Currently, I have Glory Bee and Dumplin in my field across the road from the house.
All I have to do is call Glory Bee’s name and she will (seriously) leap out of the creek, up the high banks, and head for the gate.
The cows love to hang in the creekbed, and in this field, the banks of the creek are about four feet high in most spots. BP always had a hard time in this field because there are only a few places along the creek where there is a sloped path out of the creek that she could manage. (BP is still here–she’s in the upper pasture with the horses, where the creek is easier for her to handle, no high banks.) Glory Bee is young, going on three years now, and has no trouble jumping out of the creekbed. Of course, Dumplin comes with her.
Does Glory Bee look pregnant? Can anybody tell by looking? (I’m just kidding. I think.) Is that not a gorgeous dairy cow? I’m in love with this cow.
I think Dumplin may suspect I’m pondering her fate. To be honest, we’ve never gotten real close.
There’s a difference between dairy cows and beef cows. Maybe I’m just prejudiced, but dairy cows are smarter, more people-oriented, and more easily trainable. Is that nature or nurture? I’m not sure, as I’ve never had any intention of milking Dumplin and haven’t treated her the same way I treated Glory Bee when she was a calf. We just don’t have the same relationship.
Dumplin’s a really good-lookin’ beef cow (not a speck of Glory Bee in her), but I also have no intention of butchering her.
I have, however, contemplated selling her. She’s cute and everything, but a cow is not a pet. A cow is far too big to be a pet, or to keep on a farm in a pasture ornament fashion. I’ve contemplated keeping Dumplin as a second cow, to produce calves to sell, especially since she’s quite beefy and bred with a beef bull, would likely produce a quite fine beef calf. (Obviously, Glory Bee herself, despite being dairy all the way, can also produce a quite fine beef calf when bred to a beef bull, Dumplin being case in point.)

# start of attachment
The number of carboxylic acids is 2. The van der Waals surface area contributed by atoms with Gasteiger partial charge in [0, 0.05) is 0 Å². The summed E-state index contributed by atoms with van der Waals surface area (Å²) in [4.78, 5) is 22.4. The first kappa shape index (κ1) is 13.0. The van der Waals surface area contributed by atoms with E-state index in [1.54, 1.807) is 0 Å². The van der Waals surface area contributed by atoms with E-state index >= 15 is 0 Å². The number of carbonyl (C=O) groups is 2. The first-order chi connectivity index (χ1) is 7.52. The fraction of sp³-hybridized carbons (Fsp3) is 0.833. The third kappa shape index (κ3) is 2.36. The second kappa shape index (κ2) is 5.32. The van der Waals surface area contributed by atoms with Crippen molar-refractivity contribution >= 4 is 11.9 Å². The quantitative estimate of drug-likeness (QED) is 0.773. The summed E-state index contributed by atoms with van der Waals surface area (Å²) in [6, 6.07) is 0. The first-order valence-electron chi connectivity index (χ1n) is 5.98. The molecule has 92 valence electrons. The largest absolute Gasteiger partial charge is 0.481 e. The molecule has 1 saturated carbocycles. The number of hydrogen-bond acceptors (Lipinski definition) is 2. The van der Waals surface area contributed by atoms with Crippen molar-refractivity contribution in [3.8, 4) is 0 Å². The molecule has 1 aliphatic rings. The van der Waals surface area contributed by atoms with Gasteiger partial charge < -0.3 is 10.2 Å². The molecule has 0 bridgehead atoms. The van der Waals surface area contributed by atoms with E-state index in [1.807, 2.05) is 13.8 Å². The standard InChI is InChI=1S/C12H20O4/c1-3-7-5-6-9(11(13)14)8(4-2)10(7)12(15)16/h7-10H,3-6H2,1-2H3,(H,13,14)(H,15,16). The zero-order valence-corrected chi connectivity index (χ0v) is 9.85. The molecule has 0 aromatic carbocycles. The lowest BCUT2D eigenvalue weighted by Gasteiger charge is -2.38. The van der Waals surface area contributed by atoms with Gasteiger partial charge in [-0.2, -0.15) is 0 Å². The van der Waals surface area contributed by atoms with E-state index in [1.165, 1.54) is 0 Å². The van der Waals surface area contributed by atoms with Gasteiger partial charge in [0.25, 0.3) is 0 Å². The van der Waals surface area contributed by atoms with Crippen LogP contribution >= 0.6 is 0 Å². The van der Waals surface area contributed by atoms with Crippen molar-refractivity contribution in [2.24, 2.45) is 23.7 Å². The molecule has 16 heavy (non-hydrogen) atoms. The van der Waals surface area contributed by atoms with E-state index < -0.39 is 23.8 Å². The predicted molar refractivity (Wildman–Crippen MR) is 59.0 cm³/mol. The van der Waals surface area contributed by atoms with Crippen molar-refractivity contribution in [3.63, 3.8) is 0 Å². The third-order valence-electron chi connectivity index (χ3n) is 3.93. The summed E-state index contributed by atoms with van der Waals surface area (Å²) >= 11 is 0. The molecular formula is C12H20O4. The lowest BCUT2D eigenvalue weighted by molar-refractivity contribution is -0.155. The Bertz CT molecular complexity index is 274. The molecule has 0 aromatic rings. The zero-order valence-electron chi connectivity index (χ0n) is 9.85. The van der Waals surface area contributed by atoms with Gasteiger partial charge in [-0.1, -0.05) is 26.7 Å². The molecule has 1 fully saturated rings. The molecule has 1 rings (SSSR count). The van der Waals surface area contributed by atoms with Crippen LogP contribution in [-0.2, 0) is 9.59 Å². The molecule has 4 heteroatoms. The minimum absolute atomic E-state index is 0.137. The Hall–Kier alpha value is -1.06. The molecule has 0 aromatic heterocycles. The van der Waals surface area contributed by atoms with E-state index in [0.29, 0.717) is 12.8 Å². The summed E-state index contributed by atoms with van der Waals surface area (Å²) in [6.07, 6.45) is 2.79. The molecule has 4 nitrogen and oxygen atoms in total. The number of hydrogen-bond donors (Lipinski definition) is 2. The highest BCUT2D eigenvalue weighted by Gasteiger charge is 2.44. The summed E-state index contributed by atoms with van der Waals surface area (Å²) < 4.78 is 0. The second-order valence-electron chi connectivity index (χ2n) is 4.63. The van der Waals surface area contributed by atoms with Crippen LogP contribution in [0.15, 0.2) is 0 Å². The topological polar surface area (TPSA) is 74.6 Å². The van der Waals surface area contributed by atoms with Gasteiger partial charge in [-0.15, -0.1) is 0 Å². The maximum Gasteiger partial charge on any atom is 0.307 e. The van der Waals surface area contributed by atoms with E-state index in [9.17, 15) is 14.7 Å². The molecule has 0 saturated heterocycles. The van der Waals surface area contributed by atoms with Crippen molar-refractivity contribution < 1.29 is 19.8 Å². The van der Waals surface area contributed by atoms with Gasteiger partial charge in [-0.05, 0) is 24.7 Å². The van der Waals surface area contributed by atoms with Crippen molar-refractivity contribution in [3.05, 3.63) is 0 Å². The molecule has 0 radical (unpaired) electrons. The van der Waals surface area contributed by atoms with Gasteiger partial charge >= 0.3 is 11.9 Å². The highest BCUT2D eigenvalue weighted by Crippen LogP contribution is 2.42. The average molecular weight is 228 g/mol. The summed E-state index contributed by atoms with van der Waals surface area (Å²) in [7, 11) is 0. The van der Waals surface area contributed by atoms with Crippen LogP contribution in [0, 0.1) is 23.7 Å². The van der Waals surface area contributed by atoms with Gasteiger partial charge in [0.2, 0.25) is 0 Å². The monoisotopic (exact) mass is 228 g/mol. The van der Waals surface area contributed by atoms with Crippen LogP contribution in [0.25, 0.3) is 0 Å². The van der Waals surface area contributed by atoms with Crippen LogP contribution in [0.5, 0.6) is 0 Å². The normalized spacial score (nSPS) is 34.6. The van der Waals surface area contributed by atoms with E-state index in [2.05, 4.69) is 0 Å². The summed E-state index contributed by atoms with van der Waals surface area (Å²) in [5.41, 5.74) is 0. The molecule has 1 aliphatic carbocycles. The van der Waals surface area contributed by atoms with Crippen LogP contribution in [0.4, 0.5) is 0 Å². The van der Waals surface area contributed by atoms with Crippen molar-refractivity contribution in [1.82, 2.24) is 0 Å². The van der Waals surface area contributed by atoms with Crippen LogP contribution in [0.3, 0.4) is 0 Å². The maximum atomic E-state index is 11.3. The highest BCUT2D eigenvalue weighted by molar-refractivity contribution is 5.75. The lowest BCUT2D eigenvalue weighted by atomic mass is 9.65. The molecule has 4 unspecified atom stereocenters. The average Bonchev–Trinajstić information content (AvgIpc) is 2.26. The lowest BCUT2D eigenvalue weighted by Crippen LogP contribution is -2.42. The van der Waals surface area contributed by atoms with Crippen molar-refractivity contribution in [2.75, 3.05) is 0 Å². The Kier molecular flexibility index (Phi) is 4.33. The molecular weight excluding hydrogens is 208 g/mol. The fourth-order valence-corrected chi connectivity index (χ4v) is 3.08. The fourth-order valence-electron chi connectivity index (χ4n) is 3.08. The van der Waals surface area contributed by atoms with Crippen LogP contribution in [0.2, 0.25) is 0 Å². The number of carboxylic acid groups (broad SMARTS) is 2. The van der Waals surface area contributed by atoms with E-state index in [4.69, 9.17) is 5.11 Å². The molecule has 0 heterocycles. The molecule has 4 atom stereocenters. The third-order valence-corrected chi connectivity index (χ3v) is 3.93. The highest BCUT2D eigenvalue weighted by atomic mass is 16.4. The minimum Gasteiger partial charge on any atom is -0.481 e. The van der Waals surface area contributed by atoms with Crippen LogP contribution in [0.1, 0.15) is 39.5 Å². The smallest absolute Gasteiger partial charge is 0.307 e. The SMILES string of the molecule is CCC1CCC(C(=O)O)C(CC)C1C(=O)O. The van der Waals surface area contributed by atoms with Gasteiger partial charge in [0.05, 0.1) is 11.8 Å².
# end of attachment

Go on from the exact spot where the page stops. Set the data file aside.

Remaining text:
The question is coming to a head now as I plan my hay for the winter. Dumplin is already worth a good bit of money. The average price for a beef cow around here is a dollar a pound. She’s a good age to sell for someone to raise up, either to butcher or to use her as a breeder. (She’s not weaned since I keep her with Glory Bee, but she’s 8 months old and certainly has no need of the cream she so enjoys.) Or, I keep her, buy hay for her this winter, and try to get her bred next year. Eventually, she can make me money in calves to make up for what she’ll cost me in hay this winter–but do I want to go into the business of beef calves? The only reason I actually breed Glory Bee, of course, is so I can keep milking her. Producing calves from Dumplin would be expressly to sell them. The decision about Dumplin impacts other decisions, too–expanding or reducing goats and sheep. I’m just one person, and my “farm hand” will be going to college next year.
I need to make a decision about a direction, and Dumplin’s right in the middle of it. I’m not sure yet what I’m going to do, but this fall? I’m sure I’m going to have to make a decision.
It’s time for my little farm to grow up.